“…He started aggressively shouting at another States Member and I. He accused us of making things “personal”, which was not the case. The incident was witnessed by others, including Mr. Parker and various civil servants (one of whom later described it as “a meeting like no other”). After the meeting, the Chief Minister provided something of an apology and we sought to remedy matters by bringing the whole Scrutiny Liaison Committee to a meeting the following day and subsequent meetings. We also gave the Chief Minister the benefit of the doubt due to the pressure of the COVID situation, although I have considered reporting this incident to you but (after consultation with another States Member) concluded that I would be accused by the Chief Minister of “playing politics” if I took that step.”
Her concerns about Mr Parker, she said, had in any case already been referred to the CEO’s independent assessor – Dr John Nicholson, who, as Express previously reported, had worked with him before – but were not reflected in his final report.
Further evidencing why she felt the Chief Minister would not adequately respond to her concerns, she referred the Commissioner to praise of Mr Parker by Senator Le Fondré after it emerged he had breached his contract and approved an erroneous statement about his second job.
“On one view, the Chief Minister lost his ability to objectively analyse the performance of Mr. Parker. Another more cynical view is that the Chief Minister is sufficiently politically savvy to recognise that it is not in his political interests to accept any criticism of Mr. Parker’s performance; if the Chief Minister accepts criticism of Mr. Parker, he accepts criticism of himself.”
Such incidents weren’t the only way in which Scrutiny had been undermined.
This also apparently manifested itself in the Chief Minister, who sits behind her in the States Assembly, sometimes “pulling faces and making gestures when I speak in the Assembly”.
“These actions (which I cannot see but which are variously unprofessional, discourteous, disrespectful and inappropriate) have been noticed by people who watch the Assembly online and can see the Chief Minister when I am speaking and who have commented to me on the inappropriate nature of his behaviour.”
Pictured: Senator Moore said Senator Le Fondré had been seen pulling faces behind her in the States Assembly.
Despite Mr Parker’s departure, Senator Moore suggested that hurdles were put in the way of analysing his successor’s activities.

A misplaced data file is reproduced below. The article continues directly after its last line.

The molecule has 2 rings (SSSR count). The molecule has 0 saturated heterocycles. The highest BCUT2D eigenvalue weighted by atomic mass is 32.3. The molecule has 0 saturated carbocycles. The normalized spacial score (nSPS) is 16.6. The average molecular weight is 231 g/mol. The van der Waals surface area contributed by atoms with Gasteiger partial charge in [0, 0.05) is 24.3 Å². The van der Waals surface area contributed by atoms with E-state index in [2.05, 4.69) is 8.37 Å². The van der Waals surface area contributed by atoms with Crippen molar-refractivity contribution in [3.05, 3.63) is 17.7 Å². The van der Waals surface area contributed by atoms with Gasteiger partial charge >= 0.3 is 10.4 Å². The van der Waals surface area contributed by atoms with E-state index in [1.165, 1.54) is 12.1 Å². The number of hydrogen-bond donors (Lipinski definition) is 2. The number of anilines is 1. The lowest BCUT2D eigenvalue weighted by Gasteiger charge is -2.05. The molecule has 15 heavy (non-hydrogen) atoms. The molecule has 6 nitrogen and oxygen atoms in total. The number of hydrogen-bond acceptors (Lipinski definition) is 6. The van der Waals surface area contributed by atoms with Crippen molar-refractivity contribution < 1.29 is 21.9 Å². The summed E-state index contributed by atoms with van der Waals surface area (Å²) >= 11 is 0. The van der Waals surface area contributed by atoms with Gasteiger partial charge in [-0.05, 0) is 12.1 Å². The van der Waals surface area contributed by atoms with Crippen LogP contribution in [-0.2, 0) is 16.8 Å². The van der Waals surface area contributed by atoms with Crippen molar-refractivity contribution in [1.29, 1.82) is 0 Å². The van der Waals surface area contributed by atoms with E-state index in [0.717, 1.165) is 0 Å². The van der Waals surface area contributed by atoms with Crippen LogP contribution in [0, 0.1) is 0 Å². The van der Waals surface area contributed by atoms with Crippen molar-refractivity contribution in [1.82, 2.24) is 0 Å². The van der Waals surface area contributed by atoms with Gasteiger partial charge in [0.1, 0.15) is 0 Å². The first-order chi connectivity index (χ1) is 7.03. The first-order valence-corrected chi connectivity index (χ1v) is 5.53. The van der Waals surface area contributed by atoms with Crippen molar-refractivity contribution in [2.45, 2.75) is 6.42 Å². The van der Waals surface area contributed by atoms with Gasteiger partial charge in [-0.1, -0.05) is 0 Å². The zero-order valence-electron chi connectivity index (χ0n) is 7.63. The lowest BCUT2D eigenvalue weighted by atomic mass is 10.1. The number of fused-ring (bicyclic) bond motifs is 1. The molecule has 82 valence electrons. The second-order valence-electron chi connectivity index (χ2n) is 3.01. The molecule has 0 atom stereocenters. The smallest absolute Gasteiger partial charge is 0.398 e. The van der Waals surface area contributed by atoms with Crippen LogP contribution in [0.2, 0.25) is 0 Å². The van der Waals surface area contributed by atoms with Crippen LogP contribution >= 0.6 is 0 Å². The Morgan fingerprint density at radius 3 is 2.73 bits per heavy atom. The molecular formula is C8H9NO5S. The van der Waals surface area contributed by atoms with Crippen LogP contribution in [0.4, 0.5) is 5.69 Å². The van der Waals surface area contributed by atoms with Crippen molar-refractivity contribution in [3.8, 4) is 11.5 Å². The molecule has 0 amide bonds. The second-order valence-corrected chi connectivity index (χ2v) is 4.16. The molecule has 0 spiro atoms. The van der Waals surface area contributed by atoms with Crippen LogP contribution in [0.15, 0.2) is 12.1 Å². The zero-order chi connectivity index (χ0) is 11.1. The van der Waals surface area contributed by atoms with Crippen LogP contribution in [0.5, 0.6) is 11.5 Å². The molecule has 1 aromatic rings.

“The Chief Minister refused to agree to a request that members of the Corporate Services Scrutiny Panel meet the Interim Chief Executive and said that only members of PAC could meet the Interim Chief Executive. After we complained, the Chief Minister relented. The approach is sadly wearing.”
Elsewhere, she critiqued the behaviour of Mr Parker to justify her comments, noting the responses to the Government’s Be Heard survey and HR Lounge report. She also noted: “I am also aware from my discussions with others that various individuals, including a retired senior politician (who may be willing to discuss his experience with you, if required) that their dealings with Mr. Parker were unpleasant.”
Towards the end of her rebuttal, Senator Moore stated: “No civil servant, States Member (including members of any Scrutiny panel and me) should be forced to work in an environment where bullying and other inappropriate behaviour forms part of the culture, including at very senior levels. (My own experience is that the working environment is at times (and particularly when dealing with the contentious issues with the members of Government, including the Chief Minister) unpleasant.
“I do not consider that I have acted in breach of section 5 of the Code by expressing personal views and opinions which support the need for a change to such behaviour. Neither do I consider that I need to apologize for expressing any such personal views and opinions publicly.
“The public expression of such personal views and opinions by a politician is, in reality, likely to strengthen the “public’s trust and confidence in the integrity of the States of Jersey”, including by ensuring that difficult and unpleasant issues are ventilated and members of Government are being held to account.”
Express asked if the Chief Minister wished to respond to any of the claims made in Senator Moore's letter. A Government spokesperson responded this afternoon: "The Commissioner for Standards found that Senator Moore did not breach the Code of Conduct for Elected Members, and the Chief Minister has no further comment to make."